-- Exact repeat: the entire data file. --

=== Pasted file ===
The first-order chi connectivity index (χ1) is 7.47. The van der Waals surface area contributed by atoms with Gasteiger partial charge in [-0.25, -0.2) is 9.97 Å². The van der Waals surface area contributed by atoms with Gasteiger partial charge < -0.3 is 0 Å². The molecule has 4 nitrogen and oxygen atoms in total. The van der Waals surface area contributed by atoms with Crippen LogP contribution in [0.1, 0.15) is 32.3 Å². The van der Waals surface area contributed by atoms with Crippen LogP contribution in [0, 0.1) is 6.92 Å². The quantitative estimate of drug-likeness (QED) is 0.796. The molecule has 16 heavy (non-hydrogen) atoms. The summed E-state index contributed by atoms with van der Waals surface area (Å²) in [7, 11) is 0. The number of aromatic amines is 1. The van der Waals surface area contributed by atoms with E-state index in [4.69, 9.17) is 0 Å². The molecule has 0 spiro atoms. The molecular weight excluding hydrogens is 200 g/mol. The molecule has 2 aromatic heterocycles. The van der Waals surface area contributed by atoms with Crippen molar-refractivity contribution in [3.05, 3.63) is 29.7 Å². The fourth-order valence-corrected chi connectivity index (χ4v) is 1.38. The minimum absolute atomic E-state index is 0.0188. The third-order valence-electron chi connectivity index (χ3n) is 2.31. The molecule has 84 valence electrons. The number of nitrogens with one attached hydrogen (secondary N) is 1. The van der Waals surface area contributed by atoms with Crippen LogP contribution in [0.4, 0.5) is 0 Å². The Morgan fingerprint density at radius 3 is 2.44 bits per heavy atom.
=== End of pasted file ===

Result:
The first-order chi connectivity index (χ1) is 7.47. The van der Waals surface area contributed by atoms with Gasteiger partial charge in [-0.25, -0.2) is 9.97 Å². The van der Waals surface area contributed by atoms with Gasteiger partial charge < -0.3 is 0 Å². The molecule has 4 nitrogen and oxygen atoms in total. The van der Waals surface area contributed by atoms with Crippen LogP contribution in [0.1, 0.15) is 32.3 Å². The van der Waals surface area contributed by atoms with Crippen LogP contribution in [0, 0.1) is 6.92 Å². The quantitative estimate of drug-likeness (QED) is 0.796. The molecule has 16 heavy (non-hydrogen) atoms. The summed E-state index contributed by atoms with van der Waals surface area (Å²) in [7, 11) is 0. The number of aromatic amines is 1. The van der Waals surface area contributed by atoms with E-state index in [4.69, 9.17) is 0 Å². The molecule has 0 spiro atoms. The molecular weight excluding hydrogens is 200 g/mol. The molecule has 2 aromatic heterocycles. The van der Waals surface area contributed by atoms with Crippen molar-refractivity contribution in [3.05, 3.63) is 29.7 Å². The fourth-order valence-corrected chi connectivity index (χ4v) is 1.38. The minimum absolute atomic E-state index is 0.0188. The third-order valence-electron chi connectivity index (χ3n) is 2.31. The molecule has 84 valence electrons. The number of nitrogens with one attached hydrogen (secondary N) is 1. The van der Waals surface area contributed by atoms with Crippen LogP contribution in [0.4, 0.5) is 0 Å². The Morgan fingerprint density at radius 3 is 2.44 bits per heavy atom.